U.S. Marine Corps Lance Cpl. Rory Fitch walks a patrol in Fallujah, Iraq, March 14, 2008. Fitch is assigned to Police Transition Team 8, Regimental Combat Team 1, which trains Iraqi policemen and maintains local security.
Saddam’s Dangerous Friends
What a Pentagon review of 600,000 Iraqi documents tells us.
by Stephen F. Hayes
The Weekly Standard
03/24/2008, Volume 013, Issue 27
This ought to be big news. Throughout the early and mid-1990s, Saddam Hussein actively supported an influential terrorist group headed by the man who is now al Qaeda’s second-in-command, according to an exhaustive study issued last week by the Pentagon. “Saddam supported groups that either associated directly with al Qaeda (such as the Egyptian Islamic Jihad, led at one time by bin Laden’s deputy, Ayman al-Zawahiri) or that generally shared al Qaeda’s stated goals and objectives.” According to the Pentagon study, Egyptian Islamic Jihad was one of many jihadist groups that Iraq’s former dictator funded, trained, equipped, and armed.
The study was commissioned by the Joint Forces Command in Norfolk, Virginia, and produced by analysts at the Institute for Defense Analyses, a federally funded military think tank. It is entitled “Iraqi Perspectives Project: Saddam and Terrorism: Emerging Insights from Captured Iraqi Documents.” The study is based on a review of some 600,000 documents captured in postwar Iraq. Those “documents” include letters, memos, computer files, audiotapes, and videotapes produced by Saddam Hussein’s regime, especially his intelligence services. The analysis section of the study covers 59 pages. The appendices, which include copies of some of the captured documents and translations, put the entire study at approximately 1,600 pages.
An abstract that describes the study reads, in part:
Because Saddam’s security organizations and Osama bin Laden’s terrorist network operated with similar aims (at least in the short term), considerable overlap was inevitable when monitoring, contacting, financing, and training the same outside groups. This created both the appearance of and, in some way, a ‘de facto’ link between the organizations. At times, these organizations would work together in pursuit of shared goals but still maintain their autonomy and independence because of innate caution and mutual distrust. Though the execution of Iraqi terror plots was not always successful, evidence shows that Saddam’s use of terrorist tactics and his support for terrorist groups remained strong up until the collapse of the regime.”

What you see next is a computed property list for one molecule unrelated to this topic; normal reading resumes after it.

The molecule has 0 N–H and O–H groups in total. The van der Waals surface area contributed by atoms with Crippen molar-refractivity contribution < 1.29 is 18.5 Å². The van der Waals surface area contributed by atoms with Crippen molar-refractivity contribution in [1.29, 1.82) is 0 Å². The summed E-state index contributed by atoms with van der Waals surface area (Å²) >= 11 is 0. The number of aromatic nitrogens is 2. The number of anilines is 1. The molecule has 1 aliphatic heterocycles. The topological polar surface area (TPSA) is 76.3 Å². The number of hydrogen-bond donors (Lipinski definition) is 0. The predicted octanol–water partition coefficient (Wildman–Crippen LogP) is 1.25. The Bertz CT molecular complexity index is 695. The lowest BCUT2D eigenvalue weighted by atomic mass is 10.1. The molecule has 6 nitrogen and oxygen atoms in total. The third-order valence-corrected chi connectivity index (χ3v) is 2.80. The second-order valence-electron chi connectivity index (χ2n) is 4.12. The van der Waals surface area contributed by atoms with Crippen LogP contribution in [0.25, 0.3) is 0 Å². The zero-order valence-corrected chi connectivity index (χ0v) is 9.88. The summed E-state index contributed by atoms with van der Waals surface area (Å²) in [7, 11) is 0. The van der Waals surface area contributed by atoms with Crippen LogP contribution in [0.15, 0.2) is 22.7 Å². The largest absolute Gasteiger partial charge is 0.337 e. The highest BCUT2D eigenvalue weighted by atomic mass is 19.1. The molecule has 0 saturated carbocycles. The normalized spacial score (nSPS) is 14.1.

Among the study’s other notable findings:
In 1993, as Osama bin Laden’s fighters battled Americans in Somalia, Saddam Hussein personally ordered the formation of an Iraqi terrorist group to join the battle there.
For more than two decades, the Iraqi regime trained non-Iraqi jihadists in training camps throughout Iraq.
According to a 1993 internal Iraqi intelligence memo, the regime was supporting a secret Islamic Palestinian organization dedicated to “armed jihad against the Americans and Western interests.”
In the 1990s, Iraq’s military intelligence directorate trained and equipped “Sudanese fighters.”
In 1998, the Iraqi regime offered “financial and moral support” to a new group of jihadists in Kurdish-controlled northern Iraq.
In 2002, the year before the war began, the Iraqi regime hosted in Iraq a series of 13 conferences for non-Iraqi jihadist groups.
That same year, a branch of the Iraqi Intelligence Service (IIS) issued hundreds of Iraqi passports for known terrorists.